In 221 BC, state of Qin forces from Shaanxi conquered all of the other six states, ending 800 years of warfare. Ying Zheng, the leader of Qin, crowned himself as the First Emperor, he abolished the feudal system and centralized all powers, establishing the Qin dynasty and unifying the core of the Han Chinese homeland for the first time. The empire collapsed after the death of Ying Zheng and was replaced by the Han dynasty in 206 BC, with its capital at Chang'an. Thus, a golden age of Chinese culture and military power began; the capital moved east to Luoyang in 25 AD, in response to a coup in Chang'an that created the short-lived Xin dynasty. Luoyang regained control of China, the Eastern Han dynasty began, extending the golden age for another two centuries; the late Eastern Han dynasty saw rivalry between regional warlords. Xuchang in central Henan was the power base of Cao Cao, who succeeded in unifying all of northern China under the Kingdom of Wei. Wei moved its capital to Luoyang, which remained the capital after the unification of China by the Western Jin dynasty.
During this period Luoyang became one of the largest and most prosperous cities in the world, despite being damaged by warfare. With the fall of the Western Jin dynasty in the 4th and 5th centuries, nomadic peoples f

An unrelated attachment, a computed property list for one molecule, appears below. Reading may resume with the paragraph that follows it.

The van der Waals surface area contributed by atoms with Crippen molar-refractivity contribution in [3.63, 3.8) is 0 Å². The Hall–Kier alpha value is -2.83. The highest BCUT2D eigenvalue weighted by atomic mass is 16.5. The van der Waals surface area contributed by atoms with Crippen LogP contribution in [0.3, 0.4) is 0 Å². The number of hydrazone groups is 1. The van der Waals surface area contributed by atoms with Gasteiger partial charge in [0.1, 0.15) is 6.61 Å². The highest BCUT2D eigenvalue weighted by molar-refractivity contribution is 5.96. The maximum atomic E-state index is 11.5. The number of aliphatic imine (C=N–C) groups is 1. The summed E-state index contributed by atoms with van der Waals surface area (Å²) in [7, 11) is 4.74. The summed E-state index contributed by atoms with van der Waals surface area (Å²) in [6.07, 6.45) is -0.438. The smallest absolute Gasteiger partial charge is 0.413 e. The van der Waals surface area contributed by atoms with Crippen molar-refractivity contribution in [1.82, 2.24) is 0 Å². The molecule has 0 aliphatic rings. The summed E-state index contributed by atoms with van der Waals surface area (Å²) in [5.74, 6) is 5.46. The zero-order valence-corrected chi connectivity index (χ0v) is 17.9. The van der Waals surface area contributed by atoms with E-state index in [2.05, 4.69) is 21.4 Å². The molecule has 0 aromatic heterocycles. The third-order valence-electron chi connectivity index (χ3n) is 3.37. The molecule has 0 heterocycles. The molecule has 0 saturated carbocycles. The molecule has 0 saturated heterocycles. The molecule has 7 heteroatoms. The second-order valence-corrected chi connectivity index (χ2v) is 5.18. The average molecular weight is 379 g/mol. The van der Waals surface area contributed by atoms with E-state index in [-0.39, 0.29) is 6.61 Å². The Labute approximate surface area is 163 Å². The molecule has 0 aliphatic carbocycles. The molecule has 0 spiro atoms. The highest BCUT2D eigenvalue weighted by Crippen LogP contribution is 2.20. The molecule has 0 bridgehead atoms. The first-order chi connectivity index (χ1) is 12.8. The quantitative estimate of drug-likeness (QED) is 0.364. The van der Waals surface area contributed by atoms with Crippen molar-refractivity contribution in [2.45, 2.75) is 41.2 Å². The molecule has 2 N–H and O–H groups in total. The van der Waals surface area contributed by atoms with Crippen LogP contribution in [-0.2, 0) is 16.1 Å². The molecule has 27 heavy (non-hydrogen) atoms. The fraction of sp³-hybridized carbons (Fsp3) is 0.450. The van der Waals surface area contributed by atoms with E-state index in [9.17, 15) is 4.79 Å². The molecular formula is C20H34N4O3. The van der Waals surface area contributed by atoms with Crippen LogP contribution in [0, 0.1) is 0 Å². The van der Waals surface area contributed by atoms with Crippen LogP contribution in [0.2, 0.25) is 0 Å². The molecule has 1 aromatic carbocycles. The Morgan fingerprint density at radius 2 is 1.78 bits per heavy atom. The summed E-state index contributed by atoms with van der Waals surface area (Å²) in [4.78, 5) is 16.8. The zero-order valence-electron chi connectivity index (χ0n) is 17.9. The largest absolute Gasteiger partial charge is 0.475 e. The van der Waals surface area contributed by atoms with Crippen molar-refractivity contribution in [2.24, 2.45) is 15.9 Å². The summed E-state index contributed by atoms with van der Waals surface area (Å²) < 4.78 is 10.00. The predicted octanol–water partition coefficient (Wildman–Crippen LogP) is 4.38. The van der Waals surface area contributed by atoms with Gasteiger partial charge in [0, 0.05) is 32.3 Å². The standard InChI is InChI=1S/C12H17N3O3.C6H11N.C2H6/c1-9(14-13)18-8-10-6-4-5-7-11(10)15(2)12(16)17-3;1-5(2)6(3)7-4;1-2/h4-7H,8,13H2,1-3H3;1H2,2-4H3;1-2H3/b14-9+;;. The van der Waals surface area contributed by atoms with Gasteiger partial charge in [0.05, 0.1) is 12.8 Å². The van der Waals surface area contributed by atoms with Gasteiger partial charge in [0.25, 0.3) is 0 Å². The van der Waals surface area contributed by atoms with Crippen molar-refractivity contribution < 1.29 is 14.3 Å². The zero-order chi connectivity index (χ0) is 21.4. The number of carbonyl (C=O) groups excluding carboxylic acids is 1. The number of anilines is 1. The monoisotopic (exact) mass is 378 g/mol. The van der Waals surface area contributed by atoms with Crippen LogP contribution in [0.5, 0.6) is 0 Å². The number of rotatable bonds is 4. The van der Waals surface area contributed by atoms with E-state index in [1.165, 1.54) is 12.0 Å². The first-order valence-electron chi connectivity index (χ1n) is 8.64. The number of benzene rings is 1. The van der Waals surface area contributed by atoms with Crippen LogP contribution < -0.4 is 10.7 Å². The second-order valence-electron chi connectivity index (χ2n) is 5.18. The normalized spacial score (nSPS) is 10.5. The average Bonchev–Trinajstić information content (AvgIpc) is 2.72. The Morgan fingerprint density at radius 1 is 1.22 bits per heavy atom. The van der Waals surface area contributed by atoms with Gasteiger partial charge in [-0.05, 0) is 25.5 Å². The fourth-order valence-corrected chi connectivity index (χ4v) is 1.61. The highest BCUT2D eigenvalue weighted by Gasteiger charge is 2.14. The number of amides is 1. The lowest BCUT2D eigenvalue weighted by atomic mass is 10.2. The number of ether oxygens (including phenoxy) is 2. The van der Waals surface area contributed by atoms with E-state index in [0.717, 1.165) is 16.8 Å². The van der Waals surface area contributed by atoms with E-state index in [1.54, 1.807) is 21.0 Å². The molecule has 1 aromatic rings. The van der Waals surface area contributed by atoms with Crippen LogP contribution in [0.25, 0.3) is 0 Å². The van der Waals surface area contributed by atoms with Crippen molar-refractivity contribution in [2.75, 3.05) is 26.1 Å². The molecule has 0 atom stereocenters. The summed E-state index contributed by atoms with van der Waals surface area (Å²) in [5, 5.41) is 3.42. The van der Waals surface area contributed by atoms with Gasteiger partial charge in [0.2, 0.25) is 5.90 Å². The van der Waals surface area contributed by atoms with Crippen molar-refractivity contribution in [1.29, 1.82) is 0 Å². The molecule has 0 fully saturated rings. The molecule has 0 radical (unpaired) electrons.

The Nationalist government the National Government of the Republic of China or the Second Republic of China, refers to the government of the Republic of China between 1 July 1925 and 20 May 1948, led by the Kuomintang. The name derives from the Kuomintang's translated name "Nationalist Party"; the government was in place until it was replaced by the current Government of the Republic of China in the newly promulgated Constitution of the Republic of China. After the outbreak of the Xinhai Revolution on 10 October 1911, revolutionary leader Sun Yat-sen was elected Provisional President and founded the Provisional Government of the Republic of China. To preserve national unity, Sun ceded the presidency to military strongman Yuan Shikai, who established the Beiyang government. After a failed attempt to install himself as Emperor of China, Yuan died in 1916, leaving a power vacuum which resulted in China being divided into several warlord fiefdoms and rival governments, they were nominally reunified in 1928 by the Nanjing-based government led by Generalissimo Chiang Kai-shek, which after the Northern Expedition governed the country as a one-party state under the Kuomintang, was subsequently given international recognition as the legitimate representative of China.